Looking ahead at the 50 and older population, the state’s top health officials maintained the age group makes up just over 35% of Indiana’s population, but accounts for 80% of COVID-19 hospitalizations and 97.6% of deaths
The course of action is in contradiction to guidelines released by the Centers for Disease Control and Prevention, however, which place teachers ahead of those 65 to 74 years old, along with grocery store and public transit workers, and others.
“We’re being very methodical about this,” Republican Gov. Eric Holcomb said Wednesday. “The way that we’re scheduling appointments here is accommodating, both to the consumer — the person wanting to get the shot in their arm — and our supply.”
So far, 737,000 Hoosiers been vaccinated against COVID-19, according to state health department statistics. Of those, 258,000 have received both doses.
Locally, more than 6,200 have received the first dose; just under 3,000 people are now fully vaccinated.
Nearly 1.4 million vaccination appointments have been scheduled since December, Box said. Sixty-eight% of eligible health care workers and first responders have so far received or scheduled vaccine, Box said. In addition, nearly 81,000 doses have been administered to residents and staff at the state’s long term care facilities.
Here in Knox County, Thacker said the Good Samaritan COVID-19 vaccination clinic continues to receive about 1,000 doses of the Pfizer vaccine — which is being limited largely to hospitals because it requires ultra-cold storage — and more are possible in the coming weeks.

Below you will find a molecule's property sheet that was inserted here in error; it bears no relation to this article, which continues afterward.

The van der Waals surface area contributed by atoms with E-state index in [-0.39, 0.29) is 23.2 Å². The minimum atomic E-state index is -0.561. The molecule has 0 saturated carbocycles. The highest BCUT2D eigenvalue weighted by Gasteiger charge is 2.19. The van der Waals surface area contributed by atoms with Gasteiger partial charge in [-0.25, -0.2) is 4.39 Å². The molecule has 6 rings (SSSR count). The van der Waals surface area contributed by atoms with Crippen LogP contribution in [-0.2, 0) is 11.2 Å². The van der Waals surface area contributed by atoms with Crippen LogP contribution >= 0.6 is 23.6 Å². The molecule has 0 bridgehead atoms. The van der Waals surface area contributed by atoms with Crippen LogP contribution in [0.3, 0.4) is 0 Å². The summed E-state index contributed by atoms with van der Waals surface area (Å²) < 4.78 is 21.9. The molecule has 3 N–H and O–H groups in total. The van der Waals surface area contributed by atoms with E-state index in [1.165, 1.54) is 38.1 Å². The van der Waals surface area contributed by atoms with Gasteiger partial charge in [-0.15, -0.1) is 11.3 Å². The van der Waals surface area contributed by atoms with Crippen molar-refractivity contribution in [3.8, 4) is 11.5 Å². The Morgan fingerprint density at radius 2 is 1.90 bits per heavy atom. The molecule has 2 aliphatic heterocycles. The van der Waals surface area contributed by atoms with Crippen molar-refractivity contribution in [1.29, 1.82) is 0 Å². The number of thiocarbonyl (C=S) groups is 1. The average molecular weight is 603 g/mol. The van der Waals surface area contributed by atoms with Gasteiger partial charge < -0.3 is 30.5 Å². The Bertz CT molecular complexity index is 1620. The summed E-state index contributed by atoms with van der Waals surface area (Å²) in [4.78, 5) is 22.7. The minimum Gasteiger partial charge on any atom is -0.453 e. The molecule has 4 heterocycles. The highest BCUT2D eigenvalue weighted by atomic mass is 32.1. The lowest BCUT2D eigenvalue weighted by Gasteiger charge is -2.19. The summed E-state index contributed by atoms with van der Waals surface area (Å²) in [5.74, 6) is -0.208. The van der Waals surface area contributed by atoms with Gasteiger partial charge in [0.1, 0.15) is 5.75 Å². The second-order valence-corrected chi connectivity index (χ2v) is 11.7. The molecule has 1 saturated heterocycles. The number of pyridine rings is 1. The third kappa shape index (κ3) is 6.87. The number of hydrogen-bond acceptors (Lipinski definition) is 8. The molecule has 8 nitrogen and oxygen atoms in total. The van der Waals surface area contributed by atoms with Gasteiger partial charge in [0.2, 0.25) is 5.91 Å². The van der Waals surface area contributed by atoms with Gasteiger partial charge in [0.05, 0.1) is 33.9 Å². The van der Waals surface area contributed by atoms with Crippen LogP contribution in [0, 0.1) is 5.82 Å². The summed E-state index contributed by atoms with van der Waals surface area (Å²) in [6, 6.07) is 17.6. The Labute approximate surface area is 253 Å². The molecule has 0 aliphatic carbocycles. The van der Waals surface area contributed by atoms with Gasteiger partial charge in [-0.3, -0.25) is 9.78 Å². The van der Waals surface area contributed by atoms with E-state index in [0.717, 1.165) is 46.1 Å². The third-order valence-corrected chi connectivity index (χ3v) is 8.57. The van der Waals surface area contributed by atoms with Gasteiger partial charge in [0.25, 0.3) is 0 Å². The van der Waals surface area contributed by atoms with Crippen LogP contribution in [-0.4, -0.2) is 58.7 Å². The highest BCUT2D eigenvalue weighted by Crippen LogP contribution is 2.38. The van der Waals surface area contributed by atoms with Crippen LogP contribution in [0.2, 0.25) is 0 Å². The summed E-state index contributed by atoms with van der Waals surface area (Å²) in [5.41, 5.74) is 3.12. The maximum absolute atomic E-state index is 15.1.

Currently, he said, the hospital is averaging about 1,700 shots per week.
“And just like a lot of other clinics across the state, we can do more if we have more vaccine,” he said, adding that Good Samaritan’s team is “ready to take on” the lower age groups in the coming weeks.
The county health department’s COVID-19 vaccine clinic located at Community United Methodist Church on Hart Street Road, however, is averaging just about 400 doses of the Moderna vaccine each week and will likely limit itself to only second doses during the entire month of March, officials there have said, unless supply unexpectedly increases.
Thacker, however, is hopeful as the FDA is expected to grant emergency authorization to the new Johnson and Johnson vaccine by the end of the month.
That vaccine, he indicated, is a game changer as it only requires basic refrigeration and reaches full efficacy with just one dose.
“It’s already being used in other countries and has good safety and efficacy data,” he said. “It has the potential to make a big impact in the vaccination of Hoosiers.”
The state Department of Health on Wednesday also announced that Indiana has surpassed 12,000 coronavirus-related deaths after the state’s three deadliest months during the pandemic.
Officials added 52 recent coronavirus deaths to the statewide total, pushing it to 12,001 fatalities including both confirmed and presumed COVID-19 infections.
Indiana’s rates of new COVID-19 infections, hospitalizations and deaths have declined steeply since peaking in early December, but the state still recorded more than 1,900 coronavirus deaths during January. That followed more than 9,000 coronavirus deaths last year that contributed to a one-year jump of 16% in statewide mortality.
State health officials, meanwhile, have lowered the risk level for COVID-19 spread in more counties.
The state Department of Health’s weekly tracking map updated Wednesday labels only Switzerland County in far southeastern Indiana in the highest-risk red category. That is down from 73 of the 92 counties in that category four weeks ago.
This week’s map lists 40 counties in the next-riskiest orange category.